The following images show a simple MMC card reader that hooks to a parallel port. The circuit contains an MMC card socket, a coin-sized Lithium battery, male DB-25 connector, 74AHC244 chip used for level shifting, one resistor, one capacitor and a switch.
WARNING: I honestly don't know what I'm doing and this thing could easily fry your PC's parallel port. Mine has survived so far but you shouldn't use this circuit if you care about your port. Get someone more knowledgeable to design a better one for you!!!
The battery is used to supply the relatively high current needed by the MMC when it is writing a block. You might be able to get enough current from some parallel port pins but I didn't want to risk blowing something up. The 74AHC244 is used as a level shifter between the 5v present on my PC's parallel port pins and the 3.3 volts needed to run the MMC card. This chip must be from the 74AHC family, 74LS, 74HC and all other 74 families will not work, at least not for long.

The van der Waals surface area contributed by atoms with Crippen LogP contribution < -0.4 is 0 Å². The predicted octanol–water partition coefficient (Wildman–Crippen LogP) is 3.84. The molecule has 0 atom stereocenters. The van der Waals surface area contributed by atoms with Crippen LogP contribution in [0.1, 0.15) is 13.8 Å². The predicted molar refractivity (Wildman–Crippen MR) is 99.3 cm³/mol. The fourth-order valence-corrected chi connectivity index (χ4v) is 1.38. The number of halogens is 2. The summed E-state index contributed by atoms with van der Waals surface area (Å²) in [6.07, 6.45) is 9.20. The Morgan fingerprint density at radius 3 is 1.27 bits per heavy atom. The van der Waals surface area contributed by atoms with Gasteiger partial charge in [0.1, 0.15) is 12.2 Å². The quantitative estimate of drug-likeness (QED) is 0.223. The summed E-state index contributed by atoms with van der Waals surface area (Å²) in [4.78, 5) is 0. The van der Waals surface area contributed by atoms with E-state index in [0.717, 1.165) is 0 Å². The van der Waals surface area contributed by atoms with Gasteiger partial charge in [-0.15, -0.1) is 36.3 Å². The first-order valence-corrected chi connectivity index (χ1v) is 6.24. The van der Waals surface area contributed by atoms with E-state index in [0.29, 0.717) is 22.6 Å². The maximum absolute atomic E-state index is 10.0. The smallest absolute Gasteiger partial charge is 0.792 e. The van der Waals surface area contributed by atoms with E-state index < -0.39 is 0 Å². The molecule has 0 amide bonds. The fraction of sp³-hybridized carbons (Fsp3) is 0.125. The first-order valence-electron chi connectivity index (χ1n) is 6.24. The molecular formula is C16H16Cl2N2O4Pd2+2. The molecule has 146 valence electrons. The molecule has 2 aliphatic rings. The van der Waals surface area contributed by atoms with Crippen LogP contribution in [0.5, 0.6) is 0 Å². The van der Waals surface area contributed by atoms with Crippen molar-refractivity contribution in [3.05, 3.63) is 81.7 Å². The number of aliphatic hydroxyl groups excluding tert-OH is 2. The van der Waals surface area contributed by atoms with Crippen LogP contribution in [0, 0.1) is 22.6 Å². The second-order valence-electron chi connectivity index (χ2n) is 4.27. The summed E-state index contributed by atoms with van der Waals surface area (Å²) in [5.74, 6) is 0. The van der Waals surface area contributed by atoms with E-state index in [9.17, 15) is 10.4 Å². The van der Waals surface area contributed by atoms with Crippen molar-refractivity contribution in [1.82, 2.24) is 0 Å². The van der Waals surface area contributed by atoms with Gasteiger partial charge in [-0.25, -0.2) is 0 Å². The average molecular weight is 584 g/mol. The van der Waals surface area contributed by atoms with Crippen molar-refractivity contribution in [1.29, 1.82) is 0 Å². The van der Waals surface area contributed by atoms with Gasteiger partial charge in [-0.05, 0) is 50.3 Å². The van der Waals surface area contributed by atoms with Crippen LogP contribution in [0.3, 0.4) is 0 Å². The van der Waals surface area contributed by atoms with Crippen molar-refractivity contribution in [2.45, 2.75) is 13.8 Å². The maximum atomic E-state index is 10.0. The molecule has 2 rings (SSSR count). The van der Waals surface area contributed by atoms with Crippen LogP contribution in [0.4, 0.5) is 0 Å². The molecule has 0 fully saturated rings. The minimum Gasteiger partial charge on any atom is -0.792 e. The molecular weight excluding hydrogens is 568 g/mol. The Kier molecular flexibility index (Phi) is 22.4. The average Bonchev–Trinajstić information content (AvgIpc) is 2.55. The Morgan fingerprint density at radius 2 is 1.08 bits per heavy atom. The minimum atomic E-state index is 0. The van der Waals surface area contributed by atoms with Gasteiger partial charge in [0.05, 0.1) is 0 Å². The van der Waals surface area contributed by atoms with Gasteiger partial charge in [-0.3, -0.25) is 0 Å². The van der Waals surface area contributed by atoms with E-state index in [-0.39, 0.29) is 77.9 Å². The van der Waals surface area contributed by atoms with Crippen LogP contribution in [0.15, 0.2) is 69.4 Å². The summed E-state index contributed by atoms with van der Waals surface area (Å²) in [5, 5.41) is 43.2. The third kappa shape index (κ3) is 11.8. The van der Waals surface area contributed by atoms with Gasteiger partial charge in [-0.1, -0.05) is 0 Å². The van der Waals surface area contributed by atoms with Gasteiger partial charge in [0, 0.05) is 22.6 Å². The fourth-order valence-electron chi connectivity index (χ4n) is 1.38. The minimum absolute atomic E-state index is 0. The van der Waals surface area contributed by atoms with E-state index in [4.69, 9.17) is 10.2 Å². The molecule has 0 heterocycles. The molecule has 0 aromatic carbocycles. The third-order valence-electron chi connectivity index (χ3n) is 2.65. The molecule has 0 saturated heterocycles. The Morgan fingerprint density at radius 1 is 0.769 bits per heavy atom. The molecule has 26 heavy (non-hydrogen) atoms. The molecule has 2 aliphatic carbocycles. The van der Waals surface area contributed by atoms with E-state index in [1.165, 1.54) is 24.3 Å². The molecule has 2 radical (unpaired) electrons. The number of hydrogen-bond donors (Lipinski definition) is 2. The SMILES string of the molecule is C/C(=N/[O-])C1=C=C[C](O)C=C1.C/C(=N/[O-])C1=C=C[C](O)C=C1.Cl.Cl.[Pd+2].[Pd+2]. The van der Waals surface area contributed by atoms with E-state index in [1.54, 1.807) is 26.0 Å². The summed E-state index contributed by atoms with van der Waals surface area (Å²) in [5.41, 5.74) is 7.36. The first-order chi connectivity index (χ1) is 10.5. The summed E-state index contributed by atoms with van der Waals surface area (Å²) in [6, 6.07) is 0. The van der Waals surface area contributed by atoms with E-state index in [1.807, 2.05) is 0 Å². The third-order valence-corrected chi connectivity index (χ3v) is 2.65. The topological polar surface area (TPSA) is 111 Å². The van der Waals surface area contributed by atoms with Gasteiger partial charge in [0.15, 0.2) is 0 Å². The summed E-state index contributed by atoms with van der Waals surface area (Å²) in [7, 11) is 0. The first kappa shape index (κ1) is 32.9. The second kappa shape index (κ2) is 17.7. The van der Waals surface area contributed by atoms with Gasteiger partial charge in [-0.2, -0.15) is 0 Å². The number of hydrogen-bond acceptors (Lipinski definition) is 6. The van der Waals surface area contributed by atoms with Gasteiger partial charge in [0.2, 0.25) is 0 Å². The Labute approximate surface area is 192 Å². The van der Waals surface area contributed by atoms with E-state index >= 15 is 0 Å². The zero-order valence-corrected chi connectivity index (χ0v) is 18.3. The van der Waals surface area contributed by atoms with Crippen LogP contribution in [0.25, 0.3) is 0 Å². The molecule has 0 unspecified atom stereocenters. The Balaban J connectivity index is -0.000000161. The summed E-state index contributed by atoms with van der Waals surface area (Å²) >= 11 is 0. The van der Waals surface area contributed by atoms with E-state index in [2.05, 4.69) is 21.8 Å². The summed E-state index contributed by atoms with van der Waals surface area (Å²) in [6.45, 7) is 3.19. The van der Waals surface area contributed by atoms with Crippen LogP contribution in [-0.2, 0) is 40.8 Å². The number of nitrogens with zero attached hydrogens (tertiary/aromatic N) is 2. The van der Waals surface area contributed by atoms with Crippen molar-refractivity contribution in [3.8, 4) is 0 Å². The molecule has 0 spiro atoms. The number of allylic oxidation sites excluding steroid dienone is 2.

This unit has one quirk (well, at least I only know of the one). After plugging it into the parallel port, the circuit gets powered through some of the 74AHC244 pins and the circuit basically starts running at 5v. This wouldn't be good for an MMC which has a 3.6v limit. Because of this, you have to power the reader on after plugging it into the PC but before plugging the card into it. Like I said, don't use this circuit if you value your PC's parallel port. I can almost guarantee it will destroy it eventually.
If you haven't been scared off yet, here's the schematic to this little port killer and links to "C" routines to read the data and convert it to accelerations. This was written for a machine running Linux.
Data download routines. Gzipped tar file, 3410 Bytes.
Acceleration conversion routine.
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